In 1826, Rabbi DovBer of Lubavitch was arrested on charges that his teachings threatened the imperial authority of the Czar, but was subsequently exonerated.
The date of his release, Kislev 10, is celebrated amongst Chabad Chassidim as a “festival of liberation.”
Tachnun is omitted from the day’s prayers, farbrengens are held, and Rabbi DovBer’s teachings are studied.
He was the son of and successor to the founder of Chabad Chassidism, Rabbi Schneur Zalman·of Liadi.
Rabbi DovBer was known for his unique style of “broadening rivers” — his teaching were the intellectual rivers to his father’s wellspring, lending breadth and depth to the principles set down by Rabbi Schneur Zalman.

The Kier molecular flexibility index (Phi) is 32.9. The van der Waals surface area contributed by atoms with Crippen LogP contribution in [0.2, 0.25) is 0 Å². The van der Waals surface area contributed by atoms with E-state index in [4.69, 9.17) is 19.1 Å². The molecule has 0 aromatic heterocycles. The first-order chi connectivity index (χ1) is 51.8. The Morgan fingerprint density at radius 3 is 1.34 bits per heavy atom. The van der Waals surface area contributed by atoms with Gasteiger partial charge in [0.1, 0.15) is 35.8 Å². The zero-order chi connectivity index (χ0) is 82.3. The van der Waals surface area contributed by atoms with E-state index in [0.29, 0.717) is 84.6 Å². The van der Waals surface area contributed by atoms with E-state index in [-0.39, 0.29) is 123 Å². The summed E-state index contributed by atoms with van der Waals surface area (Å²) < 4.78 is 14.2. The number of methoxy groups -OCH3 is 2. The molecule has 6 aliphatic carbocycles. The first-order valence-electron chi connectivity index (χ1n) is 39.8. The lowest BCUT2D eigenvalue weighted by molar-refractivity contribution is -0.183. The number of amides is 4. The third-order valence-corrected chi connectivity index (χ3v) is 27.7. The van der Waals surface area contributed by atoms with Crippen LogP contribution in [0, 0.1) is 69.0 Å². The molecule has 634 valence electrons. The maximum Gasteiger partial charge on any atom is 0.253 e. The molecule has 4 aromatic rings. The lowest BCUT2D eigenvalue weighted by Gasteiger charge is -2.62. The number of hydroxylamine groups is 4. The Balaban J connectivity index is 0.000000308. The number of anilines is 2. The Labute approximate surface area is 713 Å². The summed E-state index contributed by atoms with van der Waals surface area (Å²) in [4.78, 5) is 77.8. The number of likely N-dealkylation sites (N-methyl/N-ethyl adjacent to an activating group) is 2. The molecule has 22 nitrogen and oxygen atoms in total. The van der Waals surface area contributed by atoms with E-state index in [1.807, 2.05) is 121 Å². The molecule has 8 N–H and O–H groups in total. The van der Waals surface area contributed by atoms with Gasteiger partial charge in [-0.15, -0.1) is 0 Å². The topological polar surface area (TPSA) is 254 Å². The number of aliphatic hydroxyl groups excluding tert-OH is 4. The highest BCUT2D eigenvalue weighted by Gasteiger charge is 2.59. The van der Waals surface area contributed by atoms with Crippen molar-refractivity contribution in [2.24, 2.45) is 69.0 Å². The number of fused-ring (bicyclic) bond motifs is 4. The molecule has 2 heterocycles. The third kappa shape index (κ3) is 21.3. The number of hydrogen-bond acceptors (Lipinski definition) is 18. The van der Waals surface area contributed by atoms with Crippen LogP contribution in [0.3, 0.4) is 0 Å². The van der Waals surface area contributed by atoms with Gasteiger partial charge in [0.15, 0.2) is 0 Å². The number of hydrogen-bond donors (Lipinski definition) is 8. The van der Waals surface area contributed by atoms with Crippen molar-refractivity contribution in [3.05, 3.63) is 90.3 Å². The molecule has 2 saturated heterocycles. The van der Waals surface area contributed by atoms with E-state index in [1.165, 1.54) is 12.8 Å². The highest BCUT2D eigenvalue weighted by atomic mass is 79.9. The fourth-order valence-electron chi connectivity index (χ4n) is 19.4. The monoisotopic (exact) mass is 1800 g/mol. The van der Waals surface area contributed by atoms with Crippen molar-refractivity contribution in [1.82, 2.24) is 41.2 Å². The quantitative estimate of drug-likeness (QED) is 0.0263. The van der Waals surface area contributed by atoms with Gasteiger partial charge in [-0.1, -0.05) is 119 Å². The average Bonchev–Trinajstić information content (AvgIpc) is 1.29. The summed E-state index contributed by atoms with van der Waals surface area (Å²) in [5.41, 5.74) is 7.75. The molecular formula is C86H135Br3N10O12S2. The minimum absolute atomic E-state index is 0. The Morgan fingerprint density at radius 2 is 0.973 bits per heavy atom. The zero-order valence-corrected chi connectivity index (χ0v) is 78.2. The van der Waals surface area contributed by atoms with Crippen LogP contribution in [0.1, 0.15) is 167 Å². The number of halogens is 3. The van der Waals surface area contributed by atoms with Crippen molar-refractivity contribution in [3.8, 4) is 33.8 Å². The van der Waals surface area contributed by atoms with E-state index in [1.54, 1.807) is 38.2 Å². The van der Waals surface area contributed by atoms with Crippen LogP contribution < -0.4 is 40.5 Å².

Born in Li’ozna, White Russia in 1773, Rabbi DovBer was named after Rabbi Schneur Zalman’s mentor and teacher, Rabbi DovBer of Mezeritch, who had passed away on Kislev 19 of the previous year.
Rabbi DovBer assumed the leadership of Chabad upon his father’s passing in 1812.
In 1813 he settled in the town of Lubavitch, which was to serve as the movement’s headquarters for the next 102 years.
Rabbi DovBer passed away on his 54th birthday in 1827, a day before the first anniversary of his liberation.